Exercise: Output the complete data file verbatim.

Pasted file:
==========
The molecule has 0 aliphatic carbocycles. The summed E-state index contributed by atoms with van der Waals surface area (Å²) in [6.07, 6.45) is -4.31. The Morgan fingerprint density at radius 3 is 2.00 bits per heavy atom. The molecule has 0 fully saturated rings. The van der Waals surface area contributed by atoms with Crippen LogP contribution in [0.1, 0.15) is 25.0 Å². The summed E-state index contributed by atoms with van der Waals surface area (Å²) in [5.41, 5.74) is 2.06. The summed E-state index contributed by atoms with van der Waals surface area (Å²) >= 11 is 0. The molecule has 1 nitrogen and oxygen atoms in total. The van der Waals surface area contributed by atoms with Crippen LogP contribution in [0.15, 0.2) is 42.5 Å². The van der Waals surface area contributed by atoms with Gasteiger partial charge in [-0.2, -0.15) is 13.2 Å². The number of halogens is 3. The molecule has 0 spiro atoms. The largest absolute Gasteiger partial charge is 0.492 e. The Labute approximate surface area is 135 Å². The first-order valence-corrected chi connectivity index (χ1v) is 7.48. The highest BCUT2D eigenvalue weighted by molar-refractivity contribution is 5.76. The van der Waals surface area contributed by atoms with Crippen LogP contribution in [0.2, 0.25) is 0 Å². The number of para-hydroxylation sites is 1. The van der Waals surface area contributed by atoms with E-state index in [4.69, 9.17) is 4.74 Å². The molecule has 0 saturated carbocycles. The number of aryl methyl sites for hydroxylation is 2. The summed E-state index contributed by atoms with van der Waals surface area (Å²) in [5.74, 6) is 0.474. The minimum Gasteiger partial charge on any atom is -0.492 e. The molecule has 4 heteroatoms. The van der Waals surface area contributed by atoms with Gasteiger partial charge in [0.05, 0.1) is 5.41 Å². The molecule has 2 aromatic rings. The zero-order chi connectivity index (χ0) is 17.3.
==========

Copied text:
The molecule has 0 aliphatic carbocycles. The summed E-state index contributed by atoms with van der Waals surface area (Å²) in [6.07, 6.45) is -4.31. The Morgan fingerprint density at radius 3 is 2.00 bits per heavy atom. The molecule has 0 fully saturated rings. The van der Waals surface area contributed by atoms with Crippen LogP contribution in [0.1, 0.15) is 25.0 Å². The summed E-state index contributed by atoms with van der Waals surface area (Å²) in [5.41, 5.74) is 2.06. The summed E-state index contributed by atoms with van der Waals surface area (Å²) >= 11 is 0. The molecule has 1 nitrogen and oxygen atoms in total. The van der Waals surface area contributed by atoms with Crippen LogP contribution in [0.15, 0.2) is 42.5 Å². The van der Waals surface area contributed by atoms with Gasteiger partial charge in [-0.2, -0.15) is 13.2 Å². The number of halogens is 3. The molecule has 0 spiro atoms. The largest absolute Gasteiger partial charge is 0.492 e. The Labute approximate surface area is 135 Å². The first-order valence-corrected chi connectivity index (χ1v) is 7.48. The highest BCUT2D eigenvalue weighted by molar-refractivity contribution is 5.76. The van der Waals surface area contributed by atoms with Crippen LogP contribution in [0.2, 0.25) is 0 Å². The number of para-hydroxylation sites is 1. The van der Waals surface area contributed by atoms with E-state index in [4.69, 9.17) is 4.74 Å². The molecule has 0 saturated carbocycles. The number of aryl methyl sites for hydroxylation is 2. The summed E-state index contributed by atoms with van der Waals surface area (Å²) in [5.74, 6) is 0.474. The minimum Gasteiger partial charge on any atom is -0.492 e. The molecule has 4 heteroatoms. The van der Waals surface area contributed by atoms with Gasteiger partial charge in [0.05, 0.1) is 5.41 Å². The molecule has 2 aromatic rings. The zero-order chi connectivity index (χ0) is 17.3.